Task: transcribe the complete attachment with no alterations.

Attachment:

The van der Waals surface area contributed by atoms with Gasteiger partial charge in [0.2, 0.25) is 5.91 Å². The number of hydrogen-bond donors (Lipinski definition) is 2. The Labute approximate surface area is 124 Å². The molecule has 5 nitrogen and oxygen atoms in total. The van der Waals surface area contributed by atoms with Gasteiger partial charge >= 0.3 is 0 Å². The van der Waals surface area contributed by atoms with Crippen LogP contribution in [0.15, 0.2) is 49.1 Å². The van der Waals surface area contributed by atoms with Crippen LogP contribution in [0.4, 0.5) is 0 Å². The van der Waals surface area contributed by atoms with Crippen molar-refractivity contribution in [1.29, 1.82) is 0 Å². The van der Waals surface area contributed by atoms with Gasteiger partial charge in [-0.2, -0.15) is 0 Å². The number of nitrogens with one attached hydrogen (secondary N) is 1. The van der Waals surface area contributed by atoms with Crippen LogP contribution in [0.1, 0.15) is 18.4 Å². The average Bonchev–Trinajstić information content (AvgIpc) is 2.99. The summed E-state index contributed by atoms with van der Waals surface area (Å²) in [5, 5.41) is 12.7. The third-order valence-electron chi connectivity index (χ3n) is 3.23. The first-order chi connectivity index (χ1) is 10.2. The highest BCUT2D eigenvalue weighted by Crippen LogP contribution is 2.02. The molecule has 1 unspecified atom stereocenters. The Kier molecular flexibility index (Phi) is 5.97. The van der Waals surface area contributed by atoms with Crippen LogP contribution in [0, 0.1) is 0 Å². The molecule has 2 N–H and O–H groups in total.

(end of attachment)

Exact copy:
The van der Waals surface area contributed by atoms with Gasteiger partial charge in [0.2, 0.25) is 5.91 Å². The number of hydrogen-bond donors (Lipinski definition) is 2. The Labute approximate surface area is 124 Å². The molecule has 5 nitrogen and oxygen atoms in total. The van der Waals surface area contributed by atoms with Gasteiger partial charge >= 0.3 is 0 Å². The van der Waals surface area contributed by atoms with Crippen LogP contribution in [0.15, 0.2) is 49.1 Å². The van der Waals surface area contributed by atoms with Crippen LogP contribution in [0.4, 0.5) is 0 Å². The van der Waals surface area contributed by atoms with Crippen molar-refractivity contribution in [1.29, 1.82) is 0 Å². The van der Waals surface area contributed by atoms with Gasteiger partial charge in [-0.2, -0.15) is 0 Å². The number of nitrogens with one attached hydrogen (secondary N) is 1. The van der Waals surface area contributed by atoms with Crippen LogP contribution in [0.1, 0.15) is 18.4 Å². The average Bonchev–Trinajstić information content (AvgIpc) is 2.99. The summed E-state index contributed by atoms with van der Waals surface area (Å²) in [5, 5.41) is 12.7. The third-order valence-electron chi connectivity index (χ3n) is 3.23. The first-order chi connectivity index (χ1) is 10.2. The highest BCUT2D eigenvalue weighted by Crippen LogP contribution is 2.02. The molecule has 1 unspecified atom stereocenters. The Kier molecular flexibility index (Phi) is 5.97. The van der Waals surface area contributed by atoms with Crippen LogP contribution in [0, 0.1) is 0 Å². The molecule has 2 N–H and O–H groups in total.